How the tables have turned

The city council adopted the amended Silk Lofts redevelopment plan, but not without drama

The Silk Lofts at 154 Avenue E
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The Silk Lofts at 154 Avenue E

After months, the Bayonne City Council finally adopted an ordinance approving the amended Silk Lofts redevelopment plan at its Jan. 20 meeting.

Last October, the Bayonne Planning Board approved the amended Silk Lofts Redevelopment Plan, which allows for approximately 251 additional units to be constructed across the street and south of the existing building at 154 Avenue E.

The amended plan had been tabled twice upon request by City Council President Sharon Ashe-Nadrowski, who wanted to wait for Second Ward Councilman Sal Gullace to be present and speak on the matter since it concerns the second ward.

Gullace was absent for the last two council meetings as he continues to recover from a leg injury due to an industrial waste removal truck accident. He was present at this meeting.

‘Opening the gate’

First Ward Councilman Neil Carroll opposed the proposed plan, saying “it presents a problem to the city as a whole,” meaning beyond the second ward.

Referring to zoning exceptions, he said, “In the four-block radius immediately following that area, there are six buildings that have been constructed during this administration. All of those buildings are below six stories, with the exception of a housing building that was there for years that is no larger than ten stories. So this would represent a much larger exception.”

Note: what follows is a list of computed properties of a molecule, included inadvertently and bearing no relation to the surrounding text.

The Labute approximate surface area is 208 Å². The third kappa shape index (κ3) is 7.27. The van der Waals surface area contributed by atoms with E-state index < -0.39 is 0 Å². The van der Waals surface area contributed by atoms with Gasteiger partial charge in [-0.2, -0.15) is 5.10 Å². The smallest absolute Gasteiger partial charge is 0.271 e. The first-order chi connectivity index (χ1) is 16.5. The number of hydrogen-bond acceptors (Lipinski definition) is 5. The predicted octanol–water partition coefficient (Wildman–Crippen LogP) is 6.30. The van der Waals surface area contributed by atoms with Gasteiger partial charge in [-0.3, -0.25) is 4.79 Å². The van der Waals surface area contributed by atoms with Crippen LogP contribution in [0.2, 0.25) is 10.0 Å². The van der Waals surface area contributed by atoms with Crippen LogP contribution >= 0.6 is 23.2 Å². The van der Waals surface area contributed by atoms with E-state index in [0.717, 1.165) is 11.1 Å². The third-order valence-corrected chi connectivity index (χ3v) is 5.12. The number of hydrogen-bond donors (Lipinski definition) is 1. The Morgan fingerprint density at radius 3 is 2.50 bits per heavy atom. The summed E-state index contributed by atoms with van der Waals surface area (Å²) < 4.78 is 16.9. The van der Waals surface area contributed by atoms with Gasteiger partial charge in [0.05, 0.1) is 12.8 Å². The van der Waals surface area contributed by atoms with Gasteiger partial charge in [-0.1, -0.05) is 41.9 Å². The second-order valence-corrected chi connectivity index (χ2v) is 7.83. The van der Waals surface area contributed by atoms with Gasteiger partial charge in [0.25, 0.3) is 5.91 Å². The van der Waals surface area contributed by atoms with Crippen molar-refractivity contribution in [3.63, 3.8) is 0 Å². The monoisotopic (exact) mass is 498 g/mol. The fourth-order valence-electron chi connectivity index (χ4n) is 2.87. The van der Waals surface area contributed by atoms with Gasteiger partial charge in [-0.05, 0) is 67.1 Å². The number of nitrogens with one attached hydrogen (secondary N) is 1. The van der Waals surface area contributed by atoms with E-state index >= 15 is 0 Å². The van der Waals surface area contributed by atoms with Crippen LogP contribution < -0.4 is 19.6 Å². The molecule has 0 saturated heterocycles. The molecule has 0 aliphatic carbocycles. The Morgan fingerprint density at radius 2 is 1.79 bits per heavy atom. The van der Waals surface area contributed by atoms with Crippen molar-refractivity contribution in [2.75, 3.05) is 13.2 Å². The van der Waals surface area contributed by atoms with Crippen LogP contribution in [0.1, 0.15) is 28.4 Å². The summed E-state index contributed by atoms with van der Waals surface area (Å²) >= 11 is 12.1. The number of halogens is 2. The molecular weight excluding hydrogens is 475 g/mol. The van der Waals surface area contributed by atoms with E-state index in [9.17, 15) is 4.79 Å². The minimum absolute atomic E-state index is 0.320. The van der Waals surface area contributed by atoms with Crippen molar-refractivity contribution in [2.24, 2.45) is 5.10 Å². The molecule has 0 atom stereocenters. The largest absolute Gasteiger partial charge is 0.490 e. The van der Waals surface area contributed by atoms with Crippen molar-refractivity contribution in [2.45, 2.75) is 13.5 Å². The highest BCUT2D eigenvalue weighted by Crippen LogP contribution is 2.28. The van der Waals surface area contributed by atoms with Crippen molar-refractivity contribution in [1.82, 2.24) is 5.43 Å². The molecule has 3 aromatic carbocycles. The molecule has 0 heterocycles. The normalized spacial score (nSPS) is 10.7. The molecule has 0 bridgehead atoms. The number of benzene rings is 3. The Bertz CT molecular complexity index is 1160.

He continued: “The issues I’m curious about are just what is the criteria for this exception? What prevents the same exception from happening on any block in the city? An exception this large can occur now on any block in the city if you open the gate.”

Absorption rates

Carroll then asked about absorption rates, which detail how many units built in the city are full or filling.

“I know some constituents have that concern and are curious,” Carroll said. “And what recourse is there for the potential creation of districts within the current zoning map, given that much of our agenda is comprised of exceptions to zoning?”

Carroll proposed tabling the ordinance a third time until an absorption rate study can be conducted.

This was a turnaround from the last two city council meetings, when Carroll and Third Ward Councilman Gary La Pelusa reluctantly agreed to table the ordinance to wait for Gullace. Both councilmen planned to vote against the amended redevelopment plan.

La Pelusa seconded the motion to table the ordinance and said he “wouldn’t mind seeing the absorption rate.” He also said he wouldn’t mind voting on the plan at the meeting if necessary.

Countering claims

“I just want to talk about this because you know, Mr. Carroll was the one who didn’t want to even wait and wanted to vote on this last month,” said Ashe-Nadrowski. “We tabled it to wait for our colleague to come back, who was in the middle of surgery at the last meeting.”

She said the absorption rate has nothing to do with zoning and the amended redevelopment plan.

“And you keep talking about exceptions,” Ashe-Nadrowski said. “No zoning exception was needed for this project. There are no variances and no exceptions. So I’m a little confused as to what the exception is.”